Like many newly minted helicopter pilots, the Bell 206 JetRanger was the first turbine-powered rotorcraft I cut my teeth on. Despite the various models I’ve flown since, it’s always held a special place. So, you can bet I was happy when I was asked to fly Bell’s 407GXi, the latest evolution of the 407 line.
First certified in 1996, the 407 was bred from the B206’s bigger brother, the LongRanger. Its fuselage and tail feathers were born of the familiar Bell 206L shape, but a few inches wider and with composite tailboom. Instead of the simplistic teetering two-bladed rotor, the 407 borrowed the four-bladed soft-in-plane composite rotor system found on the U.S. Army’s OH-58D Kiowa Warrior. Pairing up the airframe with a Rolls-Royce Allison 250-C47 turboshaft engine gave Bell another winning incarnation of its light single-engine helicopter line.
As digital cockpits made their way around the industry, Bell saw an opportunity to become the first manufacturer to certify a Garmin G1000 for use in a helicopter. In fact, it comfortably fit two of the multi-function displays (MFDs) in the panel side by side, and a game-changing avionics suite became available in the model 407GX, sporting a pair of the newly-certified G1000Hs.
The next digital upgrade came in the form of a full-authority digital engine control (FADEC). While the 250-C47 engine already allowed the 407 to outperform the JetRanger by a healthy margin, the 862 shp of the Rolls-Royce 250-C47B/8 married to a FADEC gave the 407 a sizeable improvement in hot-and-high performance over the GX, in an upgrade dubbed the 407GXP.
Fast forward to present day. Not content with leaving well enough alone, Bell has found yet another way to improve upon its 407 line, and I was about to fly it.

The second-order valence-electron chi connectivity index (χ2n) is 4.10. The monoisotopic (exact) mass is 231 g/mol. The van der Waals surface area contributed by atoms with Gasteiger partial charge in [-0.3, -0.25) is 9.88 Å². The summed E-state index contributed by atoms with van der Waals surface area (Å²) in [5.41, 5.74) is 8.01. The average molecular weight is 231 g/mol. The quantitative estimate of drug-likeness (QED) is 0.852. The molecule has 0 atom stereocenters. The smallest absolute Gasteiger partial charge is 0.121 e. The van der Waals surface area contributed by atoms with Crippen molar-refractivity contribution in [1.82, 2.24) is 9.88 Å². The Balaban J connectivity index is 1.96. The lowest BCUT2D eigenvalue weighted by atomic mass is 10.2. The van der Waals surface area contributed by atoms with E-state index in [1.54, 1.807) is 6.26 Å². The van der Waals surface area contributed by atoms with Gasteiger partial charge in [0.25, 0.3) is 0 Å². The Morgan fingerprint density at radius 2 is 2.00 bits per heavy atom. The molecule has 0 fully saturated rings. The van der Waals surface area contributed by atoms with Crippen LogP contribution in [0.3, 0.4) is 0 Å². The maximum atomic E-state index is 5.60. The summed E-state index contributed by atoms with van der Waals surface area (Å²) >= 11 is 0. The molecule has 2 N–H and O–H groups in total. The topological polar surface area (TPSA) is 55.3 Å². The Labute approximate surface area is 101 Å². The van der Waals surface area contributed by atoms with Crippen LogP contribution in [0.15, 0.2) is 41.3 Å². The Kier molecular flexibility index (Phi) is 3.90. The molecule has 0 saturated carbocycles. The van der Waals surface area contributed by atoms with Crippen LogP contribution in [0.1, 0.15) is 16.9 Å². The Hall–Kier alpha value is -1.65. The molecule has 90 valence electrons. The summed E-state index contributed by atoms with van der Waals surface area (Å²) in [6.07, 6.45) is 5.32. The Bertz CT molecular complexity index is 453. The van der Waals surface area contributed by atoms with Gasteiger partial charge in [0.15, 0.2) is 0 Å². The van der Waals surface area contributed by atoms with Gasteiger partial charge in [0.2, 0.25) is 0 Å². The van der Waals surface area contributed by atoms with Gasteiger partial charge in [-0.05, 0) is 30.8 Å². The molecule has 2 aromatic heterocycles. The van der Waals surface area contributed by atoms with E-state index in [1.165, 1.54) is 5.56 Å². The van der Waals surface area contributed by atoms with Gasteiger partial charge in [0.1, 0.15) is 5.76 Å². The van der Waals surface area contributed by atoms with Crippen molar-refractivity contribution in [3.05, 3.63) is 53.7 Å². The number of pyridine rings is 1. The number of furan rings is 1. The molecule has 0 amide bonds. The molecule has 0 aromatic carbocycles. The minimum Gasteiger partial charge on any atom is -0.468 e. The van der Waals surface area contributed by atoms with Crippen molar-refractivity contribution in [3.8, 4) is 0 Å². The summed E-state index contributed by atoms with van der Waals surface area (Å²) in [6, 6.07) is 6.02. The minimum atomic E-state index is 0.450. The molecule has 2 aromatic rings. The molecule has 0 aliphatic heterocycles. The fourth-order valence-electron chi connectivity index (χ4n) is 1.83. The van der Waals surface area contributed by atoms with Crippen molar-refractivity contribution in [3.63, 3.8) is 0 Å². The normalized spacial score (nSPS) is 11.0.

It was a misty, overcast day in Fort Worth, Texas, as I was introduced to Will Williamson, my Bell demo pilot. We briefed the flight with the crew of the Bell 429 chase aircraft that would be shooting aerial photos and video of the 407GXi in action. As an added treat, I got to talk shop with legendary aviation photographer Jay Miller and Bell videographer Dana Bayne. These are the guys who know how to get the shots that give unique personality to every aircraft. Both would be wielding cameras out of the side of the 429 as they flew in formation with us.
Walking up to the GXi, I had no indication that it was different than any other 407 model. Upon entering the cockpit, a few “old-school” features let me know I was definitely strapping on a Bell helicopter. The overhead panel and rotor brake looked very reminiscent of the B206 line — as was the case with the foot knob-adjustable tail rotor pedals, and the signature cork-wrapped collective. But when I directed my gaze forward, I was greeted by two big 10.4-inch displays comprising the Garmin G1000H NXi Flight Deck Integrated Avionics System, leaving no doubt that I was definitely not in Kansas anymore.
Turning on the master switch, the displays ran their built-in test and quickly came alive. The NXi avionics system is run by new dual-core processors, one of the primary upgrades to the G1000H. With double the computing power, the NXi can boot up faster; pan, zoom and refresh more quickly; and display information with razor-sharp clarity beyond that of the original model.
The two large MFDs provide more than enough screen real estate to display all the pertinent information an aviator might want. Amongst the many mapping, navigation and performance monitoring pages available, Williamson selected the weight and balance page on the left MFD and input our loading info. Our center of gravity location was automatically calculated, and a graphical display showed us how it would change as we burned fuel.
Williamson then held up a mobile tablet and explained that a new feature of the G1000H NXi is its wireless capability through Garmin’s Flight Stream 510 memory card that has Wi-Fi and Bluetooth connectivity.
“You can do your flight planning in the office on your mobile device running apps like Garmin Pilot or ForeFlight mobile, and then sync it with the NXi for seamless, easy transfer of all your work when you get in the aircraft,” Williamson said.